Last updated: March 10, 2020
“Sponsorship”: any contribution be it commercial or non-commercial, public or private to any show or activity intended for or with effect of promoting either directly or indirectly tobacco and tobacco products.
The definition of “tobacco sponsorship” does not fully align with the definition provided in the FCTC. The definition could be strengthened to include contributions to any group or individual and to include those contributions with the likely effect of promoting a tobacco product or tobacco use, in accordance with the definition provided in FCTC Art. 1(g).
Any form of contribution to any event, activity, or individual with the aim, effect or likely effect of promoting a tobacco product or tobacco use directly or indirectly. (FCTC Art. 1(g))
Tobacco Advertising and Promotion
“Advertisement”: a. any advertisement or promotional activity meant for the general public in order to promote the name of manufacturer’s, company producing the product commonly identified or associated with a brand of tobacco; b. any statement, communication, representation or reference meant for the general public, and designed to promote or publicise any tobacco brand or tobacco products and encourage its consumption. “Promotion” includes: a. advertisement messages meant for the general public; b. to establish an association evolving [sic] tobacco product or any tobacco brand; c. any transaction or business meant for encouraging or likely to encourage the public to buy or consume tobacco and tobacco products whether directly or indirectly; d. promoting tobacco products or tobacco brand.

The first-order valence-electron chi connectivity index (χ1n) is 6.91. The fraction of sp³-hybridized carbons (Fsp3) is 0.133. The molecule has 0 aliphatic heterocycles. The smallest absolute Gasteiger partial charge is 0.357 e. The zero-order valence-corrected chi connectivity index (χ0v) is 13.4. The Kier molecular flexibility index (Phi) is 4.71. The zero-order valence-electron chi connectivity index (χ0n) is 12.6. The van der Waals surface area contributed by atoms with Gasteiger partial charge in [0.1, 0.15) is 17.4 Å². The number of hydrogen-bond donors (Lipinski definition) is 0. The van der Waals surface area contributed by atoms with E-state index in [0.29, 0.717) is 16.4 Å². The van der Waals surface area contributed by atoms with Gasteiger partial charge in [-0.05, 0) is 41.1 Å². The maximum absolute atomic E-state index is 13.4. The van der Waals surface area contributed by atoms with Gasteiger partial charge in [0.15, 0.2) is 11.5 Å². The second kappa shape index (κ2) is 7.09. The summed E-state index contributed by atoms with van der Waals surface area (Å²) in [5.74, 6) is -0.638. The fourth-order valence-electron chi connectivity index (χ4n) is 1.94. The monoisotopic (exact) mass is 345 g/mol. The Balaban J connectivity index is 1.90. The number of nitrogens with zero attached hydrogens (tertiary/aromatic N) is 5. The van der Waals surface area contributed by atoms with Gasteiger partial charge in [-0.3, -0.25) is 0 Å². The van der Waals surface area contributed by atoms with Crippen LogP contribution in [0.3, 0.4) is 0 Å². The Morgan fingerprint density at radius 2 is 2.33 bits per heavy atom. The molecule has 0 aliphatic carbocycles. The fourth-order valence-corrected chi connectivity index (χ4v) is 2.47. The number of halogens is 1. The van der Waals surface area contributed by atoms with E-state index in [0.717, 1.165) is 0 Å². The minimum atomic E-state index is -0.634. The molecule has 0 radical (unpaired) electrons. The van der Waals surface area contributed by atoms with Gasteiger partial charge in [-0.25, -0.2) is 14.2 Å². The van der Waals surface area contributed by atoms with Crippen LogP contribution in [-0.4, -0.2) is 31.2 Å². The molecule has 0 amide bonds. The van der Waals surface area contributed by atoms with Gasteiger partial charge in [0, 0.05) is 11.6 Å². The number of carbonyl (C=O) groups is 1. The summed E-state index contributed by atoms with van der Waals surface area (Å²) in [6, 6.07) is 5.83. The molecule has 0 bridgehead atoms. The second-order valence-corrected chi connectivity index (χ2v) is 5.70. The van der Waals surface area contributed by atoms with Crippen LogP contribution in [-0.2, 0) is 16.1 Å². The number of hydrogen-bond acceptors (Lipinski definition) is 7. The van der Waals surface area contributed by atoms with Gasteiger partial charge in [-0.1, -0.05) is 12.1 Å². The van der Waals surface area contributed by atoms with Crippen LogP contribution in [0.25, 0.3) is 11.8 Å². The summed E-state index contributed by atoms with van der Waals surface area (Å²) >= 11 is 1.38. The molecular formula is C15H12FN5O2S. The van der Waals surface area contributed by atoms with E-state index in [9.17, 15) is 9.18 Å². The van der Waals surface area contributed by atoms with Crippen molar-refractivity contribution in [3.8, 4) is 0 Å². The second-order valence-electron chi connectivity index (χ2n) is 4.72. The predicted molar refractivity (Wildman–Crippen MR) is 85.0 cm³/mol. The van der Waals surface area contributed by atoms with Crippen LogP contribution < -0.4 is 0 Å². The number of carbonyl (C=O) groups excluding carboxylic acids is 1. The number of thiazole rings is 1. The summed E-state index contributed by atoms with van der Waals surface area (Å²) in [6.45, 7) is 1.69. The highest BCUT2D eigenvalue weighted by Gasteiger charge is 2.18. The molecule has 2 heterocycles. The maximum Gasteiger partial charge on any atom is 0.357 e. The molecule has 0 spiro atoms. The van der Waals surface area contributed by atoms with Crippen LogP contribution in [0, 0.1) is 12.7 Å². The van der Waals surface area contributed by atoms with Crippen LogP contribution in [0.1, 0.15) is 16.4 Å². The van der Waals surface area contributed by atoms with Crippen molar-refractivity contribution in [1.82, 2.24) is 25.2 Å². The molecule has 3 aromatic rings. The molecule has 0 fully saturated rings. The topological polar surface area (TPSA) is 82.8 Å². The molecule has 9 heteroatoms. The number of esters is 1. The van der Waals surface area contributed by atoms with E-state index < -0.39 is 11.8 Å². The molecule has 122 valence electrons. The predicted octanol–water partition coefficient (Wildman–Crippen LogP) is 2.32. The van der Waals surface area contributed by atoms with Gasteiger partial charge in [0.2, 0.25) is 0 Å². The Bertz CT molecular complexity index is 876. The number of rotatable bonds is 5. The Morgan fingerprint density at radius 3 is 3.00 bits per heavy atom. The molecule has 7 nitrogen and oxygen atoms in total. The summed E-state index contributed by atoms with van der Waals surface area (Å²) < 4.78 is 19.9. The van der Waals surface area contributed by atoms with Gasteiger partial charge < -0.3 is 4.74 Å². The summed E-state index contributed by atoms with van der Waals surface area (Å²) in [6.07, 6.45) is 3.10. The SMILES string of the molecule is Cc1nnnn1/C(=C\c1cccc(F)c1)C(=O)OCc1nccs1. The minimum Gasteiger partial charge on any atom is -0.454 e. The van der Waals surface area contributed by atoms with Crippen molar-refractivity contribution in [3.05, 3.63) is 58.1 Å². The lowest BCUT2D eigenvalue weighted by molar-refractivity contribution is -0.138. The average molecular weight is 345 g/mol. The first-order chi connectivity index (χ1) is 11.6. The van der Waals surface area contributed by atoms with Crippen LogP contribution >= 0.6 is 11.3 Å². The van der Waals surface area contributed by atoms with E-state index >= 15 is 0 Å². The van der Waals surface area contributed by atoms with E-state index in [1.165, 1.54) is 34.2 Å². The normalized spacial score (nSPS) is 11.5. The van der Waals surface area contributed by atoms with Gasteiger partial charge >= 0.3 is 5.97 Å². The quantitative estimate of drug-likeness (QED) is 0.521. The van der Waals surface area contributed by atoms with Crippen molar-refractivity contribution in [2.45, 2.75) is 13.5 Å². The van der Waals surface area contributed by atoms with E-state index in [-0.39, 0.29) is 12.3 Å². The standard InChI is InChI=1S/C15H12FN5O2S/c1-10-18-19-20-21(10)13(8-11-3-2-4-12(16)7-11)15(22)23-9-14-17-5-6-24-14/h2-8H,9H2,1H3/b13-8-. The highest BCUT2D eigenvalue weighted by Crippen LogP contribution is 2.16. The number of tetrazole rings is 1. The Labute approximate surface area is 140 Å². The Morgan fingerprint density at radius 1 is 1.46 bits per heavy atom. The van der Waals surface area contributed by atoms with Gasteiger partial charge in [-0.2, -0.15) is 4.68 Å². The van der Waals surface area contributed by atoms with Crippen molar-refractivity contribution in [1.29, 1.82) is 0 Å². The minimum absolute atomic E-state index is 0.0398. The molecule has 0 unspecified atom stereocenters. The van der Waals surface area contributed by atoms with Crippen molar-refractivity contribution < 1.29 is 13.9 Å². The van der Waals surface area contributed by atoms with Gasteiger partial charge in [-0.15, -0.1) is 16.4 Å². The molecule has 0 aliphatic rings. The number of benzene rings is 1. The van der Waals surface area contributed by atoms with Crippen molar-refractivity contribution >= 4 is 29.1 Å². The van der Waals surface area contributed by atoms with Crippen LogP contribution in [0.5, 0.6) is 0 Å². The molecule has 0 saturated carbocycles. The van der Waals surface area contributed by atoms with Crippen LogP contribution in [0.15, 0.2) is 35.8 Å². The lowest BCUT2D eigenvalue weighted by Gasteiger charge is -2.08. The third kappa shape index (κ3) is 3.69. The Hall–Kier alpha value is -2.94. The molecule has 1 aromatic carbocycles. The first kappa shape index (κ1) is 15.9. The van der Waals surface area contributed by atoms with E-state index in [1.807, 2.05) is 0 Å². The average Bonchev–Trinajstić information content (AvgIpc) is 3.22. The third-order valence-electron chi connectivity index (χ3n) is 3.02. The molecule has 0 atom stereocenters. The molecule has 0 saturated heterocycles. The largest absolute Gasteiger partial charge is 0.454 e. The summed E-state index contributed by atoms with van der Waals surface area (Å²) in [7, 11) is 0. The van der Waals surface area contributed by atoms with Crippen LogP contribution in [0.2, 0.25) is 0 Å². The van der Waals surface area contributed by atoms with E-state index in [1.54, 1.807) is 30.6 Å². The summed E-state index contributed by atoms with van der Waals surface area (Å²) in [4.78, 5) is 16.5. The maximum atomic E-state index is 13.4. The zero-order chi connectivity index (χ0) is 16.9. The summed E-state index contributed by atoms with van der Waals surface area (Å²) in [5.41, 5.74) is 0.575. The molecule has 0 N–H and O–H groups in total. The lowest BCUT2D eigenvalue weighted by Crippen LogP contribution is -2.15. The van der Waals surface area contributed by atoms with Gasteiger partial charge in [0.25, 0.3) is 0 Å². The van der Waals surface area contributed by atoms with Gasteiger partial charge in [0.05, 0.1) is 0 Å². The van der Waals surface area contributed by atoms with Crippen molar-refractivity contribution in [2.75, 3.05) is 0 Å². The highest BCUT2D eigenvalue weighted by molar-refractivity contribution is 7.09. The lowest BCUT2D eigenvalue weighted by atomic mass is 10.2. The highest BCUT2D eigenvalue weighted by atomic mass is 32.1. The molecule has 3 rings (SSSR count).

The law contains separate definitions of the terms “advertisement” and “promotion.” However, the definitions may be narrower than the definition of “tobacco advertising and promotion” contained in the FCTC because those advertising and promotional practices that promote tobacco use (as opposed to those promoting a particular tobacco product/brand) are likely uncovered. The definitions in the law may also exclude those activities that have or are likely to have promotional effects. Although there is currently no comprehensive ban on tobacco advertising and promotion, using these definitions would likely limit future attempts to enact such a ban.
To fully align with FCTC Art. 13 and the FCTC Art. 13 Guidelines, the law should provide a definition of “tobacco advertising and promotion” in accordance with the definition contained in FCTC Art. 1(c).
Any form of commercial communication, recommendation, or action with the aim, effect or likely effect of promoting a tobacco product or tobacco use either directly or indirectly. (FCTC Art. 1(c))
“Tobacco products”: all products made of or mixed with tobacco and intended to be smoked, sniffed, dipped, sucked or chewed.
The definition of “tobacco products” in the law aligns with the FCTC definition.
Any product entirely or partly made of the leaf tobacco as a raw material which is manufactured to be used for smoking, sucking, chewing, or snuffing. (FCTC Art. 1(f))